If we go to the Social Security Quick Calculator, we see that if this hypothetical individual retires and begins commencement of his Social Security benefit immediately, he would receive approximately $1,275 per month based on the assumptions made for his prior earnings history by the calculator.  The calculator also indicates that if he has no future employment income but he defers commencement of his benefit until age 70, his age 70 benefit in today’s dollars would be approximately $1,806 per month, and if he continues to work until age 70, his age 70 Social Security benefit would be $1,932 in today’s dollars.

Let’s assume that our hypothetical individual desires to have future spending budgets keep pace with inflation and uses the assumptions we recommend for the ABC.  He has no bequest motive.

For Scenario #1 (inputting an annual Social Security benefit of $15,300 – monthly benefit of $1,275 – starting immediately and $200,000 of accumulated savings), we get an annual spending budget of $24,011.

For Scenario #2 (annual Social Security of $23,928 – monthly benefit of $1,806 increased by 5 years of assumed inflation starting in 5 years), we get an annual spending budget of $25,842, an increase of 7.6% over Scenario #1.

For Scenario #3, we input an annual Social Security benefit of $25,597 (a monthly benefit of $1,932 increased by 5 years of inflation) starting in 5 years.  We then go to the new pre-retirement tab and assume that our hypothetical individual will receive annual 2% per annum pay increases, will save 10% of his pay each year and will not receive any additional pre-retirement income (such as a matching employer contribution).  Under this scenario, our hypothetical individual is expected to have a real dollar spending budget of $45,000 for 5 years and, at age 70, his real dollar spending budget is expected to decrease to $35,530 and remain at that level for the rest of his life.  Note, however, that this ultimate real spending budget is almost 48% higher than the Scenario #1 spending budget.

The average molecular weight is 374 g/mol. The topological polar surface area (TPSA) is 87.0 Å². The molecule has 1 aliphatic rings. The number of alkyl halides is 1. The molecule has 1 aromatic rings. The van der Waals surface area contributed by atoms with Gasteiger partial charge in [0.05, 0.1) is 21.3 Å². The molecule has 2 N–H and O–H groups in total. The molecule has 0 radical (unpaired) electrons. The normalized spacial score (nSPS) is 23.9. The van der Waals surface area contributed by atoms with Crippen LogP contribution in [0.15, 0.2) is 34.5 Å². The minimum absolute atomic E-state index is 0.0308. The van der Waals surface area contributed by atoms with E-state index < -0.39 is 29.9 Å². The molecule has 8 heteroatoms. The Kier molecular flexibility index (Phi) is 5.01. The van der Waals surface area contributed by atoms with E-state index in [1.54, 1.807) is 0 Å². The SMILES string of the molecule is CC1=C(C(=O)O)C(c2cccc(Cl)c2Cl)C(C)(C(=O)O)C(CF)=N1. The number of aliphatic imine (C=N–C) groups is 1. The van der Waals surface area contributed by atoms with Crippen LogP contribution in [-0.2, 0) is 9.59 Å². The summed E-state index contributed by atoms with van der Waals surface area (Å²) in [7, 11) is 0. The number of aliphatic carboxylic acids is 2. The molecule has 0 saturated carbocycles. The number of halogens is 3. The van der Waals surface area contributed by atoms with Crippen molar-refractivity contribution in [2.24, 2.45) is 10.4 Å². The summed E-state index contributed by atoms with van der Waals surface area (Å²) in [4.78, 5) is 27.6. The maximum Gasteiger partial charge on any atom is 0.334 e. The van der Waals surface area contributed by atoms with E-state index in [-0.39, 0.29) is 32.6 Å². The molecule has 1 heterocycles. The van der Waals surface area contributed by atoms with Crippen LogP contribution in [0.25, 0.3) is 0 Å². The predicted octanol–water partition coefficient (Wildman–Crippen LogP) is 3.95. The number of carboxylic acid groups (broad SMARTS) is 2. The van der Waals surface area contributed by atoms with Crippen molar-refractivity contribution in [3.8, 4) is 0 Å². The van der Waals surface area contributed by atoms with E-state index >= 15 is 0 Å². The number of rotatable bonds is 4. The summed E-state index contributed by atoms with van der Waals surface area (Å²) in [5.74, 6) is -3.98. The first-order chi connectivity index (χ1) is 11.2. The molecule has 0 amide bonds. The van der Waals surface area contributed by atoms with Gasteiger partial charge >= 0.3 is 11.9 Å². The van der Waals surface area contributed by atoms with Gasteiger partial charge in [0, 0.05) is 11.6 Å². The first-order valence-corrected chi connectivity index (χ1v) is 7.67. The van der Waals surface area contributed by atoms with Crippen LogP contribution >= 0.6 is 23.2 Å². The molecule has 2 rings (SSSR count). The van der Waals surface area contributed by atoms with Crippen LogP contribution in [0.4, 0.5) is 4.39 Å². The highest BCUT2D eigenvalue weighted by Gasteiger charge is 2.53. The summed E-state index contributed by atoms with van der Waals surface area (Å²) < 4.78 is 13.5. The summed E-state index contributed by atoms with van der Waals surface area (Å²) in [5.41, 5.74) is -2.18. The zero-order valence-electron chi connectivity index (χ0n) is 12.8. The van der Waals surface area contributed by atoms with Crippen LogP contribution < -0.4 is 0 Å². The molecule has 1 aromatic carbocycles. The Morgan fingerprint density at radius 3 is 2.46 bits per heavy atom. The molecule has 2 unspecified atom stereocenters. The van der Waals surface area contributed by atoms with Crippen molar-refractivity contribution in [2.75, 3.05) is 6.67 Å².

Yes, he will have FICA taxes, income taxes, work-related expenses and savings that will need to be paid while he continues to work.  However, he had these expenses in prior years, so these are not new for him if he continues to work.   And, yes, he will not be receiving Social Security benefits while he works (of course he could if he wanted starting at his Social Security Normal Retirement Age of 66, but he decides to defer).

The authors are undoubtedly correct that there is some confusion in the general population regarding how the Social Security Earnings Test works.  For most readers of this blog, however, the concept is not that difficult.  Per “How Work Affects Your Benefits” prepared by the Social Security Administration, “You can get Social Security retirement or survivors benefits and work at the same time. But, if you’re younger than full retirement age, and earn more than certain amounts [generally $15,720 for 2016], your benefits will be reduced.  The amount that your benefits are reduced, however, isn’t truly lost. Your benefit will be increased at your full retirement age to account for benefits withheld due to earlier earnings.”

In their analysis, the authors assume that the Earnings Test is a “pure tax on benefits”, i.e., they ignore the increase in future benefits that results.  We respectfully disagree with the reasonableness of this assumption and, as a result, find the author’s conclusion misleading.